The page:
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Nov 8, 2017 in Literature

The Pocahontas Story


Nina Baym is the author of the book The Norton Anthology of American Literature among many others. She is an advanced study professor of English and a jubilee professor of Liberal Arts at the University of California. Nina Baym explains the roles played by Pocahontas, a young Indian girl, in the colonial era and how she influenced the life of the England settlers and the natives. There are many notable stories in the ancient American history, and most of them revolve around the interactions of the Native Americans and the settlers. A story of a young beautiful woman by the name Pocahontas is one of the most prevalent ancient stories. Her interactions with the English settlers staged the relationship between the English settlers and the Native Americans living along the coast of Virginia. Pocahontas largely involved herself in romantic relations with the settlers, but factual evidence shows that she had a significant influence on how the English settlers perceived Native Americans and early relationships.

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The Plot

Pocahontas was the favorite daughter of chief Powhatan, who ruled Tsenacommacah. After the birth of Pocahontas, her mother returned to her tribe leaving her behind. Hence, Pocahontas had a Native American childhood. Children in her tribe were given names which could change with time. Her first name was Mataoka, which later changed by Amonute. These names translated her behavior or nature. Settler Captain John Smith was captured. In his letters, he reveals how a ten-year-old Indian girl saved him from the hands of Openchacanough, a warrior related to Pocahontas. John Smith was to be killed according to a decree given by Pocahontas’ father, but she risked her life to save him. Pocahontas’ intervention convinced the chief to release John Smith to his hometown, Jamestown.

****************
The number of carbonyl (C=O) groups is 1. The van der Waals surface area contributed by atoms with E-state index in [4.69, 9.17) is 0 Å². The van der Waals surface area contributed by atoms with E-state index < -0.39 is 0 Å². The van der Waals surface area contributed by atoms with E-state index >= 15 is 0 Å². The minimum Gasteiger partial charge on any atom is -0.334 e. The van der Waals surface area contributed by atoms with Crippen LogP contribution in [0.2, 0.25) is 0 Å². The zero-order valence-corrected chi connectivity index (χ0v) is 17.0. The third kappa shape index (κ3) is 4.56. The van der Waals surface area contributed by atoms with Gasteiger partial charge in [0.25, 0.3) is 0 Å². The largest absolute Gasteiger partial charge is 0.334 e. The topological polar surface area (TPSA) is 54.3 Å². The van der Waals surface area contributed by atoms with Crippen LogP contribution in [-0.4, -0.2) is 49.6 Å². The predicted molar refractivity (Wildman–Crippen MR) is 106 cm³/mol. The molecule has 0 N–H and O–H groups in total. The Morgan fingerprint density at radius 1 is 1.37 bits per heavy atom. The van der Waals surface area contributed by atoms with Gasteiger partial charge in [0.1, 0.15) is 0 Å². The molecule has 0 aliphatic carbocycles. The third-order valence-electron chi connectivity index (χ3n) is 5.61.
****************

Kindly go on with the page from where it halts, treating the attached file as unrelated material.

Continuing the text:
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Pocahontas continued to have relationship with the settlers at Jamestown. There are true accounts of her befriending the colonists and playing with the settlers’ children. Through the friendship between Pocahontas and the English settlers, many of them survived starvation. She brought food to the settlers regularly saving them from starving. However, as the settlers expanded their town, conflicts ensued with the local tribes over the threat of losing their much-coveted land.

The settlers later arrested Pocahontas in 1963. The conflict between the Jamestown settlers and the locals continued for several years; in the process, the settlers acquired a part of the James River. Captain Samuel Argall made a peace agreement between the settlers and patawomecks. Pocahontas was arrested and accused of ransom. The settlers demanded the release of English captives and return of weapons and goods stolen from the settlers for them to release Pocahontas. Settlers refused to release Pocahontas; instead, they held her captive at Henrichus. While there, she met a local minister, Whitaker, who taught her English and Christianity. She was baptized and changed her name to Rebecca. During a confrontation between the locals and the settlers, Pocahontas blamed her father for valuing goods and weapons more than her; moreover, she remarked that she would rather remain with the English settlers other than returning home.

While in captivity, Pocahontas met John Rolfe, an English widower, who was a tobacco farmer. They fell in love. On April 5, 1614, they married and lived on the tobacco plantation for two years. The couple was blessed with as son. The marriage helped cool down the tension between the settlers and the Indians. Virginia Company of London planned a visit to England for Pocahontas. The company’s main aim was to convert Indians into Christians through a good example of Pocahontas. She was presented in England as a princess in June 1616 through printed engravings and materials. She was presented to royalty throughout England and remained there for a year while receiving visitors and being entertained. Pocahontas died in March 1617 on their way back to Jamestown. It is not clear what killed her, but there are that she died because of food poisoning or diseases.


It is not clear whether her life details are true or not, but stories of Pocahontas is a crucial chapter in colonial history. Her life influenced the settlement of Jamestown. She also had impact on early relationships between the Native Americans and the English settlers. She showed her heroic character saving the life of John Smith. It is true to say that Pocahontas held together the Indians and the English men in many ways.

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